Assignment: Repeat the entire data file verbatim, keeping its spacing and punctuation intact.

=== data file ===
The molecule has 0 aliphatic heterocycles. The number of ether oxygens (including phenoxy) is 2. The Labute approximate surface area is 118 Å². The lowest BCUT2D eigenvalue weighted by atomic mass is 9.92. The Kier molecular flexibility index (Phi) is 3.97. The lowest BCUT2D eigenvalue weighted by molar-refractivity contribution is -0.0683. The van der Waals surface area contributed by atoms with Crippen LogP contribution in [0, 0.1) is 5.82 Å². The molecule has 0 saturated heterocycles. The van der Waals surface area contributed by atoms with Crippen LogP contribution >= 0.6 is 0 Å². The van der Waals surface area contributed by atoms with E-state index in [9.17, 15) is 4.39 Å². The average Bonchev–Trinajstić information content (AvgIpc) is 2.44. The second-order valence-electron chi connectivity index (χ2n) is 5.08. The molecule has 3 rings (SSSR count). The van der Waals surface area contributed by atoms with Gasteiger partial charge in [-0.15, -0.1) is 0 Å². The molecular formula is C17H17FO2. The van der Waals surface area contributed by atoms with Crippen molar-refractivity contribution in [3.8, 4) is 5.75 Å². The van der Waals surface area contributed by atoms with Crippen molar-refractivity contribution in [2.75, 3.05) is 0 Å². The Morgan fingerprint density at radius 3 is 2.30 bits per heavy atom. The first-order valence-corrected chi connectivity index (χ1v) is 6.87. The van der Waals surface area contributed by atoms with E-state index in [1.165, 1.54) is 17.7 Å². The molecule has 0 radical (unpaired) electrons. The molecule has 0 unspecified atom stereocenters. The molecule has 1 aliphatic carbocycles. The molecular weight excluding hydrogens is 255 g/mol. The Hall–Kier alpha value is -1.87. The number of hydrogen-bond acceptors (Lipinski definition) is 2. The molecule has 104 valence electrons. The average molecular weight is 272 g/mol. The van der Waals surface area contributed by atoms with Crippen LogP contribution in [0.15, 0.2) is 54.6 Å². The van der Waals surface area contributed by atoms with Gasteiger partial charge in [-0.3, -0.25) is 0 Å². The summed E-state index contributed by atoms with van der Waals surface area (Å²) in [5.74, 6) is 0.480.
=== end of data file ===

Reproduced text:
The molecule has 0 aliphatic heterocycles. The number of ether oxygens (including phenoxy) is 2. The Labute approximate surface area is 118 Å². The lowest BCUT2D eigenvalue weighted by atomic mass is 9.92. The Kier molecular flexibility index (Phi) is 3.97. The lowest BCUT2D eigenvalue weighted by molar-refractivity contribution is -0.0683. The van der Waals surface area contributed by atoms with Crippen LogP contribution in [0, 0.1) is 5.82 Å². The molecule has 0 saturated heterocycles. The van der Waals surface area contributed by atoms with Crippen LogP contribution >= 0.6 is 0 Å². The van der Waals surface area contributed by atoms with E-state index in [9.17, 15) is 4.39 Å². The average Bonchev–Trinajstić information content (AvgIpc) is 2.44. The second-order valence-electron chi connectivity index (χ2n) is 5.08. The molecule has 3 rings (SSSR count). The van der Waals surface area contributed by atoms with Gasteiger partial charge in [-0.15, -0.1) is 0 Å². The molecular formula is C17H17FO2. The van der Waals surface area contributed by atoms with Crippen molar-refractivity contribution in [3.8, 4) is 5.75 Å². The van der Waals surface area contributed by atoms with Crippen molar-refractivity contribution in [2.75, 3.05) is 0 Å². The Morgan fingerprint density at radius 3 is 2.30 bits per heavy atom. The first-order valence-corrected chi connectivity index (χ1v) is 6.87. The van der Waals surface area contributed by atoms with E-state index in [1.165, 1.54) is 17.7 Å². The molecule has 0 radical (unpaired) electrons. The molecule has 0 unspecified atom stereocenters. The molecule has 1 aliphatic carbocycles. The molecular weight excluding hydrogens is 255 g/mol. The Hall–Kier alpha value is -1.87. The number of hydrogen-bond acceptors (Lipinski definition) is 2. The molecule has 104 valence electrons. The average molecular weight is 272 g/mol. The van der Waals surface area contributed by atoms with Crippen LogP contribution in [0.15, 0.2) is 54.6 Å². The van der Waals surface area contributed by atoms with Gasteiger partial charge in [-0.3, -0.25) is 0 Å². The summed E-state index contributed by atoms with van der Waals surface area (Å²) in [5.74, 6) is 0.480.